Outside in an open but protected fixture the same brand and size bulb has been fine.

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George E. Cawthon wrote in part:

I think that 13W should at least usually work OK in such fixtures, even though subjected to non-optimum highish temperatures. More likely I expect 13 watt compact fluorescents to usually work at least reasonably OK in downward-facing fixtures. Also - brand *may* make a difference. There are the "Big 3" brands - GE, Philips and Sylvania (in the USA) - and I have noticed some general trend of better quality with those brands.
Check for any warranties, even if limited. If the warranty requires mailing back dud lightbulbs and remedy is limited to replacement with more of the same, I advise to take them up on that! If a major manufacturer thinks they can fatten their bottom line by cheapening a lightbulb design by a few cents, I suspect they will back off if merely hundreds of customers send back dud lightbulbs! The manufacturer would not want stockholders to get wind of mailroom overtime or need to hire another mailroom worker along with threat of loss of a percent or two of market share resulting from a design using a capacitor cheaper by .6 cent or a transistor cheaper by 1.2 cents!

30W - I would guess probably a problem.
26W - I would guess good chance of conking out noticeably early in a small enclosed fixture rated 60W max incandescent or a downward facing one rated 60W max incandescent.
23W - probably not compromised too badly for better brands. But I would say worse for 24W (which in my experience most 23W ones improve upon) and worse-still 25W. But in my experience 26W is brighter and 25W does not outshine 23W, so I expect 25W (which I already had bad experiences with for 2 brands even and saw less of more recently) to have more trouble than 26W.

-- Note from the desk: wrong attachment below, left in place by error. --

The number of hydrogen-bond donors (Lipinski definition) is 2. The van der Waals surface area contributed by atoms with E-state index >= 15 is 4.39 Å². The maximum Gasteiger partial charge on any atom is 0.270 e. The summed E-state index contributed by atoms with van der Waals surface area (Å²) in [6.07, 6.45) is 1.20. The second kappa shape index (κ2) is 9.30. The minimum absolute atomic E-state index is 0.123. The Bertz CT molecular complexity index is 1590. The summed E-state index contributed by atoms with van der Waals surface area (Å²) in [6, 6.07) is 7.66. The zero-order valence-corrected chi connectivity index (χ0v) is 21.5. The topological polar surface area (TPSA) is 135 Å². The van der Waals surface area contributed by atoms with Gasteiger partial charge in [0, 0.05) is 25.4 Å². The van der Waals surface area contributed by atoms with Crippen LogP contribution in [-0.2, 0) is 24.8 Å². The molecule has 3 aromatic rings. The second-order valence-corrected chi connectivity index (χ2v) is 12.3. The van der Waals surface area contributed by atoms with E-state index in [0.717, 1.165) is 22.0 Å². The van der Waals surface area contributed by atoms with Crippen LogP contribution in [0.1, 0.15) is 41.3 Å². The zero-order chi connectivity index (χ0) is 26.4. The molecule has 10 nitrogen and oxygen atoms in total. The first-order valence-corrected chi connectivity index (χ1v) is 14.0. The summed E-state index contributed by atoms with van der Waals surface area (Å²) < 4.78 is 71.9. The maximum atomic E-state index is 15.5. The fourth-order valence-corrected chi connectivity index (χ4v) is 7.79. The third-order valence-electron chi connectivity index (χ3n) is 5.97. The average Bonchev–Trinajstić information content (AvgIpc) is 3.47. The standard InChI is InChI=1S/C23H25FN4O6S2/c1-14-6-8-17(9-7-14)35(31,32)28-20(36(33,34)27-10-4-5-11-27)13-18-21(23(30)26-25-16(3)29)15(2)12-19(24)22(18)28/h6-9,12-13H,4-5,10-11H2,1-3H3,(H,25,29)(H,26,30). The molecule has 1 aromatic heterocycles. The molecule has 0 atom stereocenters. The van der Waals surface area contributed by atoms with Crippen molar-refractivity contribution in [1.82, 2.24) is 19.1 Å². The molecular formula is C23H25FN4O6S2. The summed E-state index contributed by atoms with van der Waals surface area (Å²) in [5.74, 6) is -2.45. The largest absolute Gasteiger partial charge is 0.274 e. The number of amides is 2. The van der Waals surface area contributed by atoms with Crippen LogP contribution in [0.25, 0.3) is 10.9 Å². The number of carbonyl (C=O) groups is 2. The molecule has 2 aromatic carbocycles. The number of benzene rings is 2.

22W - I have yet to see one.
18W - next lower size of spirals where I noticed more recently and with higher efficiency - apparently replacing spirals of 19 watts of about 2-3 years ago and 20W spirals of about 4 years ago. So I expect 18W to be pretty good, 19W fair and 20W maybe touchy.
Then there are the Philips SLS models - triple-arch rather than spiral. The 15, 20 and non-dimmable 23-watt ones are even outright rated to be used in recessed ceiling fixtures, and the 15 and 20 watt ones are even available with snap-on reflectors of 2 different sizes. (The 25 watt and dimmable 23 watt Philips SLS are not rated for use in recessed ceiling fixtures.)
- Don Klipstein ( snipped-for-privacy@misty.com)
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George E. Cawthon wrote:

Hmm, I have been uses 13W CFs in outdoor protected fixtures mounted bulb down for over a decade and have had no more failures than the same lamps mounted indoors with bulb up.
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Don Klipstein wrote:

42-watt equivalent, or 42 actual watts consumed?
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SeaKan wrote:

Funny you should ask today. I just called Feit Electric today with another question. I suggest you call too, to make sure, but I got the impression that you can use their 100 watt equivalent bulbs in 60 watt sockets just fine. I've been using them outdoors (in lantern-type enclosures) for a couple of years now; the fixtures are rated at 75 watts. Lots of light, no sign of damage, 23 watts per bulb. They work fine at -1 F. They take one second to come on (two when it's -1 F), and about two minutes to come to full brightness.
My question was whether they can be used in base-up applications, since it's the base that gets hottest. They said it's fine anywhere the bulb is not enclosed, i.e. in a fixture. But that's perfect for our garage, which has just one porcelain socket mounted to the ceiling and no globes surrounding it.